Matching Items (6)

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An Analysis of the Mental Health Effects of Violent Trials on Jury Members: What can Society Offer?

Description

Past research has shown that serving on a jury can put the jurors under distress. Most research has shown that the nature of the trial (violent vs. non-violent) is a major factor in predicting distress. Though there is a lot

Past research has shown that serving on a jury can put the jurors under distress. Most research has shown that the nature of the trial (violent vs. non-violent) is a major factor in predicting distress. Though there is a lot of research identifying the distress, there is little research on how to resolve or prevent the distress from occurring in the first place. The purpose of this study is to examine what kinds of treatments prior jurors would have wanted, and to determine how this is related to the specific profiles of symptoms they experienced. To address these research questions, we screened for participants that have served on a violent trial (homicide, rape, child abuse, sexual offenses towards children, and torture) in the last 10 years. They were given the SCL-90 Checklist to measure their symptoms, if any, and then asked to rate a set of possible resources to cope with their stress as to how much they would have wanted the specific resource. Results of the study showed that participants experiencing more distress would have liked more efforts to alleviate that stress and resources afterward. Although these were not linked to any particular symptom profile, seven resources showed a significant relationship between the severity of symptoms and endorsement of those resources. The most desired resources were a thorough understanding of the laws pertaining to the crime; a thorough understanding of the punishments pertaining to the crime; and disclosure of the severity of the evidence to be presented in the trial before it begins. Limitations of this study and future directions are discussed.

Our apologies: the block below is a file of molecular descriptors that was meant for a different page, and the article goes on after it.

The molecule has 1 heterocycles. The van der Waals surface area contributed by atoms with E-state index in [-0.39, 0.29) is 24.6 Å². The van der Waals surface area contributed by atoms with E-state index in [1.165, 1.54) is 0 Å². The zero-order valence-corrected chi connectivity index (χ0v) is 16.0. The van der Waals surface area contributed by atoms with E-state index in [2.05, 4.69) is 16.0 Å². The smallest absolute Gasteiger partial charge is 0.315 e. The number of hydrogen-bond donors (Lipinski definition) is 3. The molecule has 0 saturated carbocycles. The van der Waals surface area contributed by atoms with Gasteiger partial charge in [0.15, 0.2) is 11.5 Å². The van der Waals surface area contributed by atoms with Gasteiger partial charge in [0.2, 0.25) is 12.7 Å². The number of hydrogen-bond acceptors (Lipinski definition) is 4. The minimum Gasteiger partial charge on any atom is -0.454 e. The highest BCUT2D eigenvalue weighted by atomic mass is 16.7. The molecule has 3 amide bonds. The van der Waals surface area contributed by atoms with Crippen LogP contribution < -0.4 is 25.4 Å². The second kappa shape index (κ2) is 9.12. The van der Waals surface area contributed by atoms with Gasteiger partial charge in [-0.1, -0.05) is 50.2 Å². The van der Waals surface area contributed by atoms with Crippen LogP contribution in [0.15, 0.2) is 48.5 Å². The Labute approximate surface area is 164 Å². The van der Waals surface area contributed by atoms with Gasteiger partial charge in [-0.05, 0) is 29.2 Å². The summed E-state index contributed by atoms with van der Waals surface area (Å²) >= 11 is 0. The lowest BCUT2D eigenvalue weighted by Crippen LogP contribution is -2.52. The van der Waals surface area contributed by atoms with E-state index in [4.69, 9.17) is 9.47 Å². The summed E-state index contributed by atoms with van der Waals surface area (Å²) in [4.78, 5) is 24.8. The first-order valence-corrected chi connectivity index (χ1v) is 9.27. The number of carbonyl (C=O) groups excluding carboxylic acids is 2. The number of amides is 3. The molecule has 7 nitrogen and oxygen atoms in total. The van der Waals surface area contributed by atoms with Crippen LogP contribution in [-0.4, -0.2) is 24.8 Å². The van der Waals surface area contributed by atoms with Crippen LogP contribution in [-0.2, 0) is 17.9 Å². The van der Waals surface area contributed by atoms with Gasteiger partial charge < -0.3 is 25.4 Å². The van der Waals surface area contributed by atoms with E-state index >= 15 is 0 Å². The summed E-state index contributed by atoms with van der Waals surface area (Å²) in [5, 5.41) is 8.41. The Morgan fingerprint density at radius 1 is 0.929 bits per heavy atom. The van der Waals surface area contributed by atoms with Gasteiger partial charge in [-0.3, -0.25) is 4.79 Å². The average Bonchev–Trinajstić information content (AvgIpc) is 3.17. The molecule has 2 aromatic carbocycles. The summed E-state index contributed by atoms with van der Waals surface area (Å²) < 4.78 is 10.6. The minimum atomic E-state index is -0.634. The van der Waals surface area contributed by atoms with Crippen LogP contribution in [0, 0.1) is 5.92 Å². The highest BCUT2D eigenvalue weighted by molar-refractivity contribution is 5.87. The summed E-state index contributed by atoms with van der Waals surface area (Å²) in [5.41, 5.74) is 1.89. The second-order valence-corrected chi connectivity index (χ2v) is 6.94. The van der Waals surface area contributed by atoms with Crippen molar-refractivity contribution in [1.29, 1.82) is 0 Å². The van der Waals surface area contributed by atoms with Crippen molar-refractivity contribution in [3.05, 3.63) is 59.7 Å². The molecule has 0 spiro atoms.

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2020-12

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An Analysis of the Mental Health Effects of Violent Trials on Jury Members: What can Society Offer?

Description

Past research has shown that serving on a jury can put the jurors under distress. Most research has shown that the nature of the trial (violent vs. non-violent) is a major factor in predicting distress. Though there is a lot

Past research has shown that serving on a jury can put the jurors under distress. Most research has shown that the nature of the trial (violent vs. non-violent) is a major factor in predicting distress. Though there is a lot of research identifying the distress, there is little research on how to resolve or prevent the distress from occurring in the first place. The purpose of this study is to examine what kinds of treatments prior jurors would have wanted, and to determine how this is related to the specific profiles of symptoms they experienced. To address these research questions, we screened for participants that have served on a violent trial (homicide, rape, child abuse, sexual offenses towards children, and torture) in the last 10 years. They were given the SCL-90 Checklist to measure their symptoms, if any, and then asked to rate a set of possible resources to cope with their stress as to how much they would have wanted the specific resource. Results of the study showed that participants experiencing more distress would have liked more efforts to alleviate that stress and resources afterward. Although these were not linked to any particular symptom profile, seven resources showed a significant relationship between the severity of symptoms and endorsement of those resources. The most desired resources were a thorough understanding of the laws pertaining to the crime; a thorough understanding of the punishments pertaining to the crime; and disclosure of the severity of the evidence to be presented in the trial before it begins. Limitations of this study and future directions are discussed.